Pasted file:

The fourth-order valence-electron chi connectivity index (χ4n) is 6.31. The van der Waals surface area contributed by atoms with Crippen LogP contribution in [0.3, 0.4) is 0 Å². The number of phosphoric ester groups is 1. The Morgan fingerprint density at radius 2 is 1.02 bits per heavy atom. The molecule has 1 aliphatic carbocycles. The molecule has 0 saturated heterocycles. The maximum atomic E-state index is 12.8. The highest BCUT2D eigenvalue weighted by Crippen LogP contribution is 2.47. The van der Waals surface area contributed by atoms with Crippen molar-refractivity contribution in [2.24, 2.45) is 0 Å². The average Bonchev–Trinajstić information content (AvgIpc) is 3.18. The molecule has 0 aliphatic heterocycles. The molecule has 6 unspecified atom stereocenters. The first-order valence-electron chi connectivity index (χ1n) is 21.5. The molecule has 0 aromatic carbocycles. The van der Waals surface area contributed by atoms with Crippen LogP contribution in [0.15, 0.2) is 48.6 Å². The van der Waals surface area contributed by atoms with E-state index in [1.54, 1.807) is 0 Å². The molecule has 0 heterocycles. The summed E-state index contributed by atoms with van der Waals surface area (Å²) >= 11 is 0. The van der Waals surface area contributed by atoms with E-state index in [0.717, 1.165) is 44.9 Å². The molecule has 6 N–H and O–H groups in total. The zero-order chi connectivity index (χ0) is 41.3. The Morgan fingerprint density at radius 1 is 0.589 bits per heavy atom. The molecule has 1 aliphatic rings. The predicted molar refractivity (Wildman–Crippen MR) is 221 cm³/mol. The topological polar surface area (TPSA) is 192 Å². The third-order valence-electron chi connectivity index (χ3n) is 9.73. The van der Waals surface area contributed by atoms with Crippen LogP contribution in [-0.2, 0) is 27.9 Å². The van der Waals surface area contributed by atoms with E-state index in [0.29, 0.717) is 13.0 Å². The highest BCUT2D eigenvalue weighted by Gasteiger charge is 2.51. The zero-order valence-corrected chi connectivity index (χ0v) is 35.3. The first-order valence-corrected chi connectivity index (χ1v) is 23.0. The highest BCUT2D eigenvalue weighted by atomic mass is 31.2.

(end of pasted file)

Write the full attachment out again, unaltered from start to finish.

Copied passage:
The fourth-order valence-electron chi connectivity index (χ4n) is 6.31. The van der Waals surface area contributed by atoms with Crippen LogP contribution in [0.3, 0.4) is 0 Å². The number of phosphoric ester groups is 1. The Morgan fingerprint density at radius 2 is 1.02 bits per heavy atom. The molecule has 1 aliphatic carbocycles. The molecule has 0 saturated heterocycles. The maximum atomic E-state index is 12.8. The highest BCUT2D eigenvalue weighted by Crippen LogP contribution is 2.47. The van der Waals surface area contributed by atoms with Crippen molar-refractivity contribution in [2.24, 2.45) is 0 Å². The average Bonchev–Trinajstić information content (AvgIpc) is 3.18. The molecule has 0 aliphatic heterocycles. The molecule has 6 unspecified atom stereocenters. The first-order valence-electron chi connectivity index (χ1n) is 21.5. The molecule has 0 aromatic carbocycles. The van der Waals surface area contributed by atoms with Crippen LogP contribution in [0.15, 0.2) is 48.6 Å². The van der Waals surface area contributed by atoms with E-state index in [1.54, 1.807) is 0 Å². The molecule has 0 heterocycles. The summed E-state index contributed by atoms with van der Waals surface area (Å²) >= 11 is 0. The van der Waals surface area contributed by atoms with E-state index in [0.717, 1.165) is 44.9 Å². The molecule has 6 N–H and O–H groups in total. The zero-order chi connectivity index (χ0) is 41.3. The Morgan fingerprint density at radius 1 is 0.589 bits per heavy atom. The molecule has 1 aliphatic rings. The predicted molar refractivity (Wildman–Crippen MR) is 221 cm³/mol. The topological polar surface area (TPSA) is 192 Å². The third-order valence-electron chi connectivity index (χ3n) is 9.73. The van der Waals surface area contributed by atoms with Crippen LogP contribution in [-0.2, 0) is 27.9 Å². The van der Waals surface area contributed by atoms with E-state index in [0.29, 0.717) is 13.0 Å². The highest BCUT2D eigenvalue weighted by Gasteiger charge is 2.51. The zero-order valence-corrected chi connectivity index (χ0v) is 35.3. The first-order valence-corrected chi connectivity index (χ1v) is 23.0. The highest BCUT2D eigenvalue weighted by atomic mass is 31.2.